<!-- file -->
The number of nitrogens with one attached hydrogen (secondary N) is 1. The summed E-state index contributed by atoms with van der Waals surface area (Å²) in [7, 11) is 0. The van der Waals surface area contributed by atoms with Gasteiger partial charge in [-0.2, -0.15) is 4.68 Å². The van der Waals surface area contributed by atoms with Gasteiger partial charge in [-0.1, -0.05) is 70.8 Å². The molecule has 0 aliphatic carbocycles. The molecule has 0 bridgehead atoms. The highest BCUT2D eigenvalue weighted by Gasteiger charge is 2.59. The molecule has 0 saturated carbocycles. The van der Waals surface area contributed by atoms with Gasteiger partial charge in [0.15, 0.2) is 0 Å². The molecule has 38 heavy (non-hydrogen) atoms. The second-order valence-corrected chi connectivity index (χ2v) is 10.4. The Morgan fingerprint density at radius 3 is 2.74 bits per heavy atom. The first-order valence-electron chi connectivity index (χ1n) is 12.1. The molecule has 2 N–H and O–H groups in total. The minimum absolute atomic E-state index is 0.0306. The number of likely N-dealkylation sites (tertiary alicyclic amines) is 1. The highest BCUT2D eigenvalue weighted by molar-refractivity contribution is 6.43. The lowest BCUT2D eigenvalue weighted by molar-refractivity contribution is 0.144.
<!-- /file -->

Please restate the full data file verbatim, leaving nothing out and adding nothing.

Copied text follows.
The number of nitrogens with one attached hydrogen (secondary N) is 1. The summed E-state index contributed by atoms with van der Waals surface area (Å²) in [7, 11) is 0. The van der Waals surface area contributed by atoms with Gasteiger partial charge in [-0.2, -0.15) is 4.68 Å². The van der Waals surface area contributed by atoms with Gasteiger partial charge in [-0.1, -0.05) is 70.8 Å². The molecule has 0 aliphatic carbocycles. The molecule has 0 bridgehead atoms. The highest BCUT2D eigenvalue weighted by Gasteiger charge is 2.59. The molecule has 0 saturated carbocycles. The van der Waals surface area contributed by atoms with Gasteiger partial charge in [0.15, 0.2) is 0 Å². The molecule has 38 heavy (non-hydrogen) atoms. The second-order valence-corrected chi connectivity index (χ2v) is 10.4. The Morgan fingerprint density at radius 3 is 2.74 bits per heavy atom. The first-order valence-electron chi connectivity index (χ1n) is 12.1. The molecule has 2 N–H and O–H groups in total. The minimum absolute atomic E-state index is 0.0306. The number of likely N-dealkylation sites (tertiary alicyclic amines) is 1. The highest BCUT2D eigenvalue weighted by molar-refractivity contribution is 6.43. The lowest BCUT2D eigenvalue weighted by molar-refractivity contribution is 0.144.